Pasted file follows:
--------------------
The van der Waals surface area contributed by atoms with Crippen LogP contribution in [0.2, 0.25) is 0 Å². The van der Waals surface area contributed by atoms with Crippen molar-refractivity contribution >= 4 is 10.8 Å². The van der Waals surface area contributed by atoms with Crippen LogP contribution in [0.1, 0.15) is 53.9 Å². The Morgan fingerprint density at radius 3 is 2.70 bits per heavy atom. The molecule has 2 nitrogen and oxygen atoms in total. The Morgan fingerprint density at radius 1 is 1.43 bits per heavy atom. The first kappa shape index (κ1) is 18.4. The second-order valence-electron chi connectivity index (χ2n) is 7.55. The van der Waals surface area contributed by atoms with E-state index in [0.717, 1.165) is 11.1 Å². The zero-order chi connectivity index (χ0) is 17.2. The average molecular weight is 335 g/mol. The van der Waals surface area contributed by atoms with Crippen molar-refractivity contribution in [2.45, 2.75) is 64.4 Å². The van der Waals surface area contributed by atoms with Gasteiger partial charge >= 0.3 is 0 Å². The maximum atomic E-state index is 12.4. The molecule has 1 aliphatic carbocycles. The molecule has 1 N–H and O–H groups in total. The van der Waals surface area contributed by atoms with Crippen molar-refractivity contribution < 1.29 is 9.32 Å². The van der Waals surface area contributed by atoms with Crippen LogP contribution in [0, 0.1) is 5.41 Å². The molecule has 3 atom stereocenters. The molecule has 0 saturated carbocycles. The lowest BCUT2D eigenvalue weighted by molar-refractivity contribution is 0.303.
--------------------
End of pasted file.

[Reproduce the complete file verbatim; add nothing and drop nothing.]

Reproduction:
The van der Waals surface area contributed by atoms with Crippen LogP contribution in [0.2, 0.25) is 0 Å². The van der Waals surface area contributed by atoms with Crippen molar-refractivity contribution >= 4 is 10.8 Å². The van der Waals surface area contributed by atoms with Crippen LogP contribution in [0.1, 0.15) is 53.9 Å². The Morgan fingerprint density at radius 3 is 2.70 bits per heavy atom. The molecule has 2 nitrogen and oxygen atoms in total. The Morgan fingerprint density at radius 1 is 1.43 bits per heavy atom. The first kappa shape index (κ1) is 18.4. The second-order valence-electron chi connectivity index (χ2n) is 7.55. The van der Waals surface area contributed by atoms with E-state index in [0.717, 1.165) is 11.1 Å². The zero-order chi connectivity index (χ0) is 17.2. The average molecular weight is 335 g/mol. The van der Waals surface area contributed by atoms with Crippen molar-refractivity contribution in [2.45, 2.75) is 64.4 Å². The van der Waals surface area contributed by atoms with Gasteiger partial charge >= 0.3 is 0 Å². The maximum atomic E-state index is 12.4. The molecule has 1 aliphatic carbocycles. The molecule has 1 N–H and O–H groups in total. The van der Waals surface area contributed by atoms with Crippen molar-refractivity contribution < 1.29 is 9.32 Å². The van der Waals surface area contributed by atoms with Crippen LogP contribution in [0, 0.1) is 5.41 Å². The molecule has 3 atom stereocenters. The molecule has 0 saturated carbocycles. The lowest BCUT2D eigenvalue weighted by molar-refractivity contribution is 0.303.